Newsy Staff / Tori Partridge

5 Simple Survival Tips For Cord-Cutting Sports Fans

Here are a few things sports fans need to know before cutting the cord for good.

By Matt Moreno | March 16, 2016

If you're like a growing number of Americans, you're opting out of cords and opting in for more Wi-Fi.

While services like Netflix, Hulu, Amazon Prime and more can quench your thirst for entertainment, they're not of much use when you're trying to watch the Lions play. 

Unless you're looking for this type of thing instead. 

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Here are five quick tips on how to survive as a cord-cutting sports fan. 

First off, figure out what suits your needs. 

This will save you valuable time and money. How you primarily consume sports content is something you need to address first. 

If you normally watch games while at your desk or lying in bed, a tablet device is perfectly fine. 

But if you're watching with the family or having friends over, you're going to want a bigger screen.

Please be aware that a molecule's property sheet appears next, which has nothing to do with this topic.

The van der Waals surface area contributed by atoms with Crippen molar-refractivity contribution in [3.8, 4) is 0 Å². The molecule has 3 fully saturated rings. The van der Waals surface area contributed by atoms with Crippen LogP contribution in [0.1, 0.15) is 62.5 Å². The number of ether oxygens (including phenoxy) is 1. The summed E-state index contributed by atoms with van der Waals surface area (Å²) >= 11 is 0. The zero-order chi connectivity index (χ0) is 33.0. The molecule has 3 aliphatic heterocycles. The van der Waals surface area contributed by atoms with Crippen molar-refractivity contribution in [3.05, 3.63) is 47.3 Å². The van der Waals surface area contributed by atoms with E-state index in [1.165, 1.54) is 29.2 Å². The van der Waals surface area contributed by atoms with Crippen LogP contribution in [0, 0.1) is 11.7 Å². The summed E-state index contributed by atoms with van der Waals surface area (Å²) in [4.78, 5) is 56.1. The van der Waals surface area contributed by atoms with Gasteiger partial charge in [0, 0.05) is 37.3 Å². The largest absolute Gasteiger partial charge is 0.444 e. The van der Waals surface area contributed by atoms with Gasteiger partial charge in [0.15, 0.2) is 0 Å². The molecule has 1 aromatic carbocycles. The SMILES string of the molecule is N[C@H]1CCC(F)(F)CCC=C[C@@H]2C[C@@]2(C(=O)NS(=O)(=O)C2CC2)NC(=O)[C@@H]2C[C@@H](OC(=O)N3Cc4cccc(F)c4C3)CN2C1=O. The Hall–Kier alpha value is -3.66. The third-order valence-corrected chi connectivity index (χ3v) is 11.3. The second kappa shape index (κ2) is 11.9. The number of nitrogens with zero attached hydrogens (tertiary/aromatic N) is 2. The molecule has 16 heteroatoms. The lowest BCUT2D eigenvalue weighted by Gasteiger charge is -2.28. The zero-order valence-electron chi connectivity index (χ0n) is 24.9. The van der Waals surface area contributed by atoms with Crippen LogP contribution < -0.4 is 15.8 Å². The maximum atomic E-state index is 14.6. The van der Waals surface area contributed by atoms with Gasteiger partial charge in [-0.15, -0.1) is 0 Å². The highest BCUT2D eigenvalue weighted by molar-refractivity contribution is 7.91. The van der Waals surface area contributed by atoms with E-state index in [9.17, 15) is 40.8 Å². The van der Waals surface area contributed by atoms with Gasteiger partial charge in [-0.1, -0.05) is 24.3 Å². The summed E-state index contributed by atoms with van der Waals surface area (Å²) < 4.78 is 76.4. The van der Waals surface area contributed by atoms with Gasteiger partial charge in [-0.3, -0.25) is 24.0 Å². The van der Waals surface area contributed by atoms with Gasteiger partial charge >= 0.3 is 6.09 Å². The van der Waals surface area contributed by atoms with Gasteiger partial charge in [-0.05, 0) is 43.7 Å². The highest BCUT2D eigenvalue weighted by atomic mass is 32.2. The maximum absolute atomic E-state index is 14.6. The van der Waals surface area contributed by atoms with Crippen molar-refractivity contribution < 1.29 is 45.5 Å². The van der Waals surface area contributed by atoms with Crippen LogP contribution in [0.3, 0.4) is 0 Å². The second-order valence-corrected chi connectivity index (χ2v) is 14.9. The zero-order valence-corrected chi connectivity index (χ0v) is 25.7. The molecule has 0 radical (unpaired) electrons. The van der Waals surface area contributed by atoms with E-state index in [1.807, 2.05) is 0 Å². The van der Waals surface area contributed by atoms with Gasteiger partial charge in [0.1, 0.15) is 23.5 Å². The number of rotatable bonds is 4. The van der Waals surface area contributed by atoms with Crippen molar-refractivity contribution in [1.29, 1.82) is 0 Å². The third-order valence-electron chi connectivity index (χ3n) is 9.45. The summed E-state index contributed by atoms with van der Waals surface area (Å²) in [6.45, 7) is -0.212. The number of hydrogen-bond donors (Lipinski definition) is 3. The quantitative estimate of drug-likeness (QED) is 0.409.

Next, make sure you have high-speed, high-quality Internet. 

Nothing is worse than the game-winning drive buffering throughout. Speaking with your Internet provider is key. They'll let you know what speeds you'll need, how many devices you can run and what apps are going to work.

That brings us to No. 3 — download every sports-related app. 

Just like TV, you'll need more than one channel to get your sports. ESPN, CBS, NBC and others have apps that will show live video for certain games. 

Again, check with your Internet provider. Because some of the live video apps aren't supported by certain Internet providers, which would be frustrating news if you're doing away with the traditional ways of watching sports.

No. 4 — do your research. 

Believe it or not, you might not get your local games online due to blackout restrictions. 

There are a lot of rules and restrictions, so know what you need to buy (or not buy) before making any sudden moves.

No. 5 — be ready to do anything.

In all likelihood, every single game you want to watch won't be available for streaming. 

Sure, you can try those "sketchy" and likely illegal streaming websites, but is the risk of malware worth it? 

You might need to find a local bar or check with a friend with a cable or satellite subscription for some games. Happy watching. 

If you're considering losing the cable box, this handy spreadsheet will set you on the right cable-less path.

This video includes images from Getty Images and m01229 / CC BY 2.0 and clips from NBC SportsAT&TCenturyLinkCharter CommunicationsVerizonTime Warner Cable and NFL.

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